Headed to Scale With Rails Workshop; and Interesting Rails Deployment Options

Next week I'm headed to the Scale with Rails workshop. I'm hoping this will be quite useful and interesting. It will also be cool to test out TextDrive's new container hosting setup. I've been doing a lot of investigation on VPS and similar systems lately. Also, another very intriguing setup will be the Engine Yard hosted setup. I've been talking to Tom there, and I like what I hear so far. Even cooler is that they are in Sacramento, so I plan to get together with them in the near future and discuss even more. Another non-traditional, much more supported VPS setup is Rails Machine. These are all quite appealing to anyone who wants to concentrate on development of their app, and leave the OS maintenance and related bits to someone else that may have more expertise in that area. For my personal setups, this is quite appealing.

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18 August 2006

Using Non-CRUD Actions With Simply Restful Controllers

I've been making use of the simply restful integration in my Rails apps. However, one of the things that took a bit of digging to figure out, was how to map additional (non-CRUD) actions. If you try to simply use a URL of /controller/action that won't work, because it'll treat the action as an ID.

I came across this blog entry on Ryan's Scraps, which explained how to add more actions to the mix. That got me most of the way there. However, what happens if you want to support both GET and POST to an action? A good example of this is a login form. You want GET to show the form page, and POST to do a submit to the login action. As it turns out, you can do this easily with the following mapping:

map.resources :users, :new => { :login => :any }

For more good info, and more of a primer, on simply_restful, check out David Goodlad's post.

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10 August 2006

Flash Player 9 for Intel Macs Now Available!

The release version of Flash Player 9 is now available for Intel Macs.  Run and get it.

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08 August 2006

Confluence vs. Basecamp

I've recently been using Basecamp for some project management.  It was working fairly well.  I can definitely see the value if you are a consulting firm or similar where you are manageing multiple clients/projects.  The main drawback relates to their claimed strength of simplicity.  Sometimes it's too simple.  I'd like to see multiple todo pages for one.  Also, my real complaint is speed.  Basecamp seems very slow to me, painfully slow at times.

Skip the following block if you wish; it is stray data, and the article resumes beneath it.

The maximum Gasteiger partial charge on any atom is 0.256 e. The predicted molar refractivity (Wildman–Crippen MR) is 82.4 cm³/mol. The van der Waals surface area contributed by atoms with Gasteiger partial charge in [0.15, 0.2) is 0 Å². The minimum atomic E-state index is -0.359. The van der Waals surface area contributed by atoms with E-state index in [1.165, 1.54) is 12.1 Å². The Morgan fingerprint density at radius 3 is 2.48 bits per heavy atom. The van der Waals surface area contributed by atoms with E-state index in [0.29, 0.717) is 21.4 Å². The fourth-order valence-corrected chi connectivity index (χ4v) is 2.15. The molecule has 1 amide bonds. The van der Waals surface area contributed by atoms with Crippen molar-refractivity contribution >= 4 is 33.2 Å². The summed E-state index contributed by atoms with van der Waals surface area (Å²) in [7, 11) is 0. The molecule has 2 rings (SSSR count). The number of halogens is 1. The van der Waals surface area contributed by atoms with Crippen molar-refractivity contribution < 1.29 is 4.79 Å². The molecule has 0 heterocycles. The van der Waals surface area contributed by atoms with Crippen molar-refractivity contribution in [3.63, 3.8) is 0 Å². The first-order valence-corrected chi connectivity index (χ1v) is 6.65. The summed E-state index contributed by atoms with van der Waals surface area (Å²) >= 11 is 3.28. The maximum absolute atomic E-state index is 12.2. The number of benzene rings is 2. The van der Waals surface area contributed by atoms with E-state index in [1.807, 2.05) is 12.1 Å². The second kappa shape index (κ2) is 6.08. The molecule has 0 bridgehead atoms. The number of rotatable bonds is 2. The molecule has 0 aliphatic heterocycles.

On a new project, we evaluated Basecamp vs. using a wiki and sort of doing it ourselves.  Due to various constraints our wiki choices were MediaWiki (which is what powers Wikipedia, and many more), or Confluence.  MediaWiki definitely came up short.  We have a range of people using this, from engineers to marketing folks.  Wiki's sometimes present stumbling blocks to those who prefer to write in more of a word processor environment.  Also, we really wanted a good task list system.  We tried the two task extensions for MediaWiki, but neither seemed to actually work properly.

I then setup Confluence.  It should be noted that it is not open source and has a significant price tag that may be a prohibitive factor for many (note to open source folks though that they have arrangements for that).  Setup was simple drop-in and run a startup script (as well as create a database in your DB engine of choice). 

I am impressed!  Confluence is a superb wiki!  I've used several other wikis over the last year or two (we use twiki heavily as well, and I've tried a half dozen others).  Confluence takes it up a notch.  It feels polished and professional, and it's been a joy to use.  Also, the less-technical folks are finding it a lot nicer to use as well.  And, their task extension (we're using the Enhanced Task List macro) is quite nice, perfect for what we're after (fitting our Scrum use).

Another thing I like is how it manages hierarchies of pages, and provides automatic lists of child pages at the bottom of a page.  This allows you to forgo linking when you don't need to.  Also, the mail features, and RSS abilities are well done.  So, I'm sold, and we're proceeding full steam ahead with Confluence.